letthemfall No I don’t and I’m sure nobody in the US does, but they have been forced to do it because things are so bad. My question is why do we feel in Britain that we are immune and that we just need to sit tight till the boom comes back? What’s going to come along to get us out of this hole? I’m not picking on public sector workers, I’m just looking at things that governments spend money on and where they will have to make horribly difficult decisions to save money that we just don’t have. I assume some of these cuts will be in the hundreds of thousands of public sector jobs that were added by Labour. They can also cut benefits and that’s difficult too. They can’t save money by firing true private sector workers though, in fact it would cost them if they could. Perhaps this is why the ‘tabloid tirades’ can only be about things the government spends money on – public sector workers and benefits.

    I earn my money exporting accounancy services and creating jobs here. Because I work in London the pay seems high compared to the national average, but my lifestyle is a second hand car, no holidays, and a rented house of course! I used to aspire to work really hard and get a bonus that would get me over 100k, but at that level the government will keep 66% so I won’t bother. I don’t appreciate having my hard effort ‘redistributed’ to buy votes from people who feel entitiled to take rather than give.

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  • vacuouspolitician says:

    …a wolf in sheep’s clothing

    Spoon Jar Jar Spoon

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  • I’m glad to see that you’re still visiting the site, Flashman.

    “Only legislation and fair property taxation can now make housing more affordable. I suggest that HPC’ers start campaigning for that.”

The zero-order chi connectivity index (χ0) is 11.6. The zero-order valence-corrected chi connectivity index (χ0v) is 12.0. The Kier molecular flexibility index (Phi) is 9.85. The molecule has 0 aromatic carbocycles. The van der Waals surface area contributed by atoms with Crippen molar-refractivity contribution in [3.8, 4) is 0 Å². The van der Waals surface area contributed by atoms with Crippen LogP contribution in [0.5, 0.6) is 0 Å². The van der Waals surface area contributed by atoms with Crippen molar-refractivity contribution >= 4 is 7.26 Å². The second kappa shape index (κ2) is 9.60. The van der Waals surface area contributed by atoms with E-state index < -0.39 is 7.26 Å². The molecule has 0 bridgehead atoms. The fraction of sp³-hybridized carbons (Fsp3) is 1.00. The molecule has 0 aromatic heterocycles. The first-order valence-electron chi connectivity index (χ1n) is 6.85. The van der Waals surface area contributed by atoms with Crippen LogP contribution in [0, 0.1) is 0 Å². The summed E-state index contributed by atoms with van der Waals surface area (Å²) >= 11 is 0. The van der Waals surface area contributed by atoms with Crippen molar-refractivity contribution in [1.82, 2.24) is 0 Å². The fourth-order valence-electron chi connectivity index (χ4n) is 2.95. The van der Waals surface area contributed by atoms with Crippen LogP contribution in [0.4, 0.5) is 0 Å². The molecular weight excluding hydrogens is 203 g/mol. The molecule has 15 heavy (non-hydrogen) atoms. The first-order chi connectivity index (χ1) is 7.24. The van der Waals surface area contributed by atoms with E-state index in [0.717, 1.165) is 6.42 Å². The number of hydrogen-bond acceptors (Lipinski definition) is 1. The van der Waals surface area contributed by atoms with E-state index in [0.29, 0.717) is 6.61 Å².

I have never seriously entertained the idea that this site can change the course of one of the biggest asset bubbles in history (nomatter what Kirstie Allsopp said about us.)

    The HPC ‘message’ is politically toxic. If we have to make a case about national policy then we’re stuffed.

    “Talking nonsense about derivative meltdowns, conspiracies and social unrest is a useless and diversionary activity.”

    Well I for one think it’s possible that we’ll see some unhappiness about the state of the country expressed publicly. Let’s hope things don’t get out of hand.

    Perhaps part of the problem with the site is that there isn’t much new to say now. We just have to wait and see how events play out.

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  • [email protected] “On the subject of benefits, I know of no public sector employer that offers private medical insurance, company cars, first class travel or any of the other benefits common in the private.”

    Maybe not but how many private sector employers offer final salary pensions? Those FS schemes that still exist in the private sector are not paid for by people who do not work for that organisation in the manner of public sector FS schemes.

    That’s the iniquity of public sector employment, subsidised by other people’s money.